Why the humanities?
What are the humanities and why do they matter?
The humanities include disciplines such as history, literature, philosophy, and religious studies; they feature prominently in interdisciplinary departments such as African and African American Studies, Indigenous Studies, and Women’s, Gender, and Sexuality Studies; they also have much in common with the arts and social sciences.
These disciplines help us to understand who we are, what it means to be human, how we relate to others, and the pathways that have led us to this point in time. We cannot navigate our way through the present into the future without a balanced understanding of our diverse, complicated, and often problematic pasts. Appreciating what it means to be human, how relationships work, and how perspectives on these questions vary from culture to culture – these are crucial to our present and future. The humanities take us there.
In a rapidly transforming world and workplace, we need more than ever to nurture critical thinking and the capacity for problem-solving. As a growing number of employers are pointing out, specific skills become increasingly ephemeral in an ever-changing workplace; what they need are employees who can analyze carefully, think creatively, and express themselves clearly, skills fostered by the humanities. Those skills are and will be crucial ingredients for professional success in the bracing twenty-first century workplace. The humanities take us there.
Literacy and critical thinking also play a crucial role in the democratic process, which depends on a citizenry prepared to engage actively and thoughtfully with current events, committed to creative and innovative solutions instead of blind deference to tradition and authority, and watchful of our hard-won freedoms. The humanities take us there.
Every day we witness the many ways in which the world around us becomes ever more interconnected and yet remains deeply divided. The humanities help nurture connections within and between diverse societies, offering pathways for constructive engagement. Learning about and respecting outlooks different from our own is crucial to our survival in the twenty-first century, moving us away from tensions created by ignorance and fear toward informed, sympathetic conversation between cultures. That does not mean forsaking our own identities and loyalties, but it does involve developing the capacity to see beyond them. The humanities take us there.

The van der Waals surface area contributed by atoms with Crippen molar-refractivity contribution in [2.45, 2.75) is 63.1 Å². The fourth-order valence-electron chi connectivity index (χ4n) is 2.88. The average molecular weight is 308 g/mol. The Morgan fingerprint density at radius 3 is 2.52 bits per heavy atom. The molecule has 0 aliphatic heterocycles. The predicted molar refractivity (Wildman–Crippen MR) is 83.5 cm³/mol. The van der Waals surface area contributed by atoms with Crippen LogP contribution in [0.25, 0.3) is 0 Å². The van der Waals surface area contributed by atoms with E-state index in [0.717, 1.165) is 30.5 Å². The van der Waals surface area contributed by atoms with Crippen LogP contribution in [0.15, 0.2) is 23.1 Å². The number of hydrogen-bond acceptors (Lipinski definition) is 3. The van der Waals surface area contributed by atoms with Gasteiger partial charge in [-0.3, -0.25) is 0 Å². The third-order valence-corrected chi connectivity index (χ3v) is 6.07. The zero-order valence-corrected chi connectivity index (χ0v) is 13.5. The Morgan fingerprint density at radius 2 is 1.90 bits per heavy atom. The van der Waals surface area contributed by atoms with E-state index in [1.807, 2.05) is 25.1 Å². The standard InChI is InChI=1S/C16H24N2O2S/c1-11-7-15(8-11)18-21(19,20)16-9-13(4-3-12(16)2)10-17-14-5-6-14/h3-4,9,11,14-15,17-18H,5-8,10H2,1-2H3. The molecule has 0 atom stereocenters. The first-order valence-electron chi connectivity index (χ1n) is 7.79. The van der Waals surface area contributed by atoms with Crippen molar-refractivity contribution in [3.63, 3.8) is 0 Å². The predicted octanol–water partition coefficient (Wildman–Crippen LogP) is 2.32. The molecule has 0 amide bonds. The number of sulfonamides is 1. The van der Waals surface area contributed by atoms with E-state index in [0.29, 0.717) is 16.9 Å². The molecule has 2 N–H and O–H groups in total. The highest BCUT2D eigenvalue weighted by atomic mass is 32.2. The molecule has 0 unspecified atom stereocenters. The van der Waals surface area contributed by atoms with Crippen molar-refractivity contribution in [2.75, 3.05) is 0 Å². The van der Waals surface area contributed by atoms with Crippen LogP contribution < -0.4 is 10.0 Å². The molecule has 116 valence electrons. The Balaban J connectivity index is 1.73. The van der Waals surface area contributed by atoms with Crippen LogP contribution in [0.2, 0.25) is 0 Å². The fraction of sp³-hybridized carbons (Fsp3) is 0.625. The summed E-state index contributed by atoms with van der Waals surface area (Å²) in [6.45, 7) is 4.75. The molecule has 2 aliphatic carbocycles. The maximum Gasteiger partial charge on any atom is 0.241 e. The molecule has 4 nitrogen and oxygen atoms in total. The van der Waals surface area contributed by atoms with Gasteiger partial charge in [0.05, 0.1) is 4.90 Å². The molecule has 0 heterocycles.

The expansion of humanistic inquiry in recent decades to recover the voices and past lives of people who have been either ignored or systematically removed from historical narratives and literary canons fits closely with broader trends in our culture toward greater inclusion and a recognition of diverse voices and histories. We are an indispensable part of that process as we seek to understand the many constituent parts that together make up the complex world we inhabit. The humanities take us there.
The humanities are not an optional and unaffordable luxury, as some critics would have us believe. What we do as humanities scholars and in our classrooms could not be more relevant to the world we live in; nor could they be more practical in terms of the skills we need as twenty-first-century citizens. The humanities are a necessity – and not only from a utilitarian perspective. We cannot surrender to a vision of the future that fixates on a narrow economic conception of what is productive and useful. What about our responsibility to nurture our individual capacity for creativity and artistic expression? These are also crucial measurements of our worth, success, and wealth as human beings. We should never undervalue the personal fulfillment and happiness that we can draw from literature, art, music, theater, philosophy, religious studies, and history. An appreciation of our diverse cultural legacies enriches our lives, individually and collectively, and the same is true of becoming actively involved as participants in the creation of new cultural forms. As a growing body of research demonstrates, cultural vitality and personal happiness ultimately lead to economic growth. The humanities take us there.
Please join the quest to support, create, and disseminate new ideas that open our minds, reveal new ways of understanding who we are, and uncover the histories that brought us to the moment we now live in!
(By Richard Godbeer, former director of the Hall Center for the Humanities)
The Hall Center, one of 11 designated research centers that fall under the auspices of the University of Kansas Office of Research, provides an intellectual hub for scholars in the humanities and fosters interdisciplinary conversation across the University of Kansas. Through its public programming, the Hall Center makes visible the significance and relevance of humanities research, engaging broad, diverse communities across the state in dialogue about compelling local, national, and global issues that humanities research addresses. The Hall Center acts on the conviction that the humanities must play a critical role in constructing a humane future for our world.